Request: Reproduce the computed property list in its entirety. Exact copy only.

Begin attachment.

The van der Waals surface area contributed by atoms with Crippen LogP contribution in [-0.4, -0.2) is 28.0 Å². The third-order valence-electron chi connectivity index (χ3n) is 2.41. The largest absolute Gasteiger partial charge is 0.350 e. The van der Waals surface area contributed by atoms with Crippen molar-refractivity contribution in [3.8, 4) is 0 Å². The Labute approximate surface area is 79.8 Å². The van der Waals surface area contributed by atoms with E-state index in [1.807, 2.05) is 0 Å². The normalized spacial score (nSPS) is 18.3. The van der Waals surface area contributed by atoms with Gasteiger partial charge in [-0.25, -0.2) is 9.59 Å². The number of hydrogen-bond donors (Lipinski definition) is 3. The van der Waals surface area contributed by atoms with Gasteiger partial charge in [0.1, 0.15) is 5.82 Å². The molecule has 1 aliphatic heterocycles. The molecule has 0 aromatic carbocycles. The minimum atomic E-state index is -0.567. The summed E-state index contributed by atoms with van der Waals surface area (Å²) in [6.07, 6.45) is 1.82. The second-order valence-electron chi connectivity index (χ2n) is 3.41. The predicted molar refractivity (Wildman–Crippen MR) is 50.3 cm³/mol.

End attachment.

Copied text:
The van der Waals surface area contributed by atoms with Crippen LogP contribution in [-0.4, -0.2) is 28.0 Å². The third-order valence-electron chi connectivity index (χ3n) is 2.41. The largest absolute Gasteiger partial charge is 0.350 e. The van der Waals surface area contributed by atoms with Crippen molar-refractivity contribution in [3.8, 4) is 0 Å². The Labute approximate surface area is 79.8 Å². The van der Waals surface area contributed by atoms with E-state index in [1.807, 2.05) is 0 Å². The normalized spacial score (nSPS) is 18.3. The van der Waals surface area contributed by atoms with Gasteiger partial charge in [-0.25, -0.2) is 9.59 Å². The number of hydrogen-bond donors (Lipinski definition) is 3. The van der Waals surface area contributed by atoms with Gasteiger partial charge in [0.1, 0.15) is 5.82 Å². The molecule has 1 aliphatic heterocycles. The molecule has 0 aromatic carbocycles. The minimum atomic E-state index is -0.567. The summed E-state index contributed by atoms with van der Waals surface area (Å²) in [6.07, 6.45) is 1.82. The second-order valence-electron chi connectivity index (χ2n) is 3.41. The predicted molar refractivity (Wildman–Crippen MR) is 50.3 cm³/mol.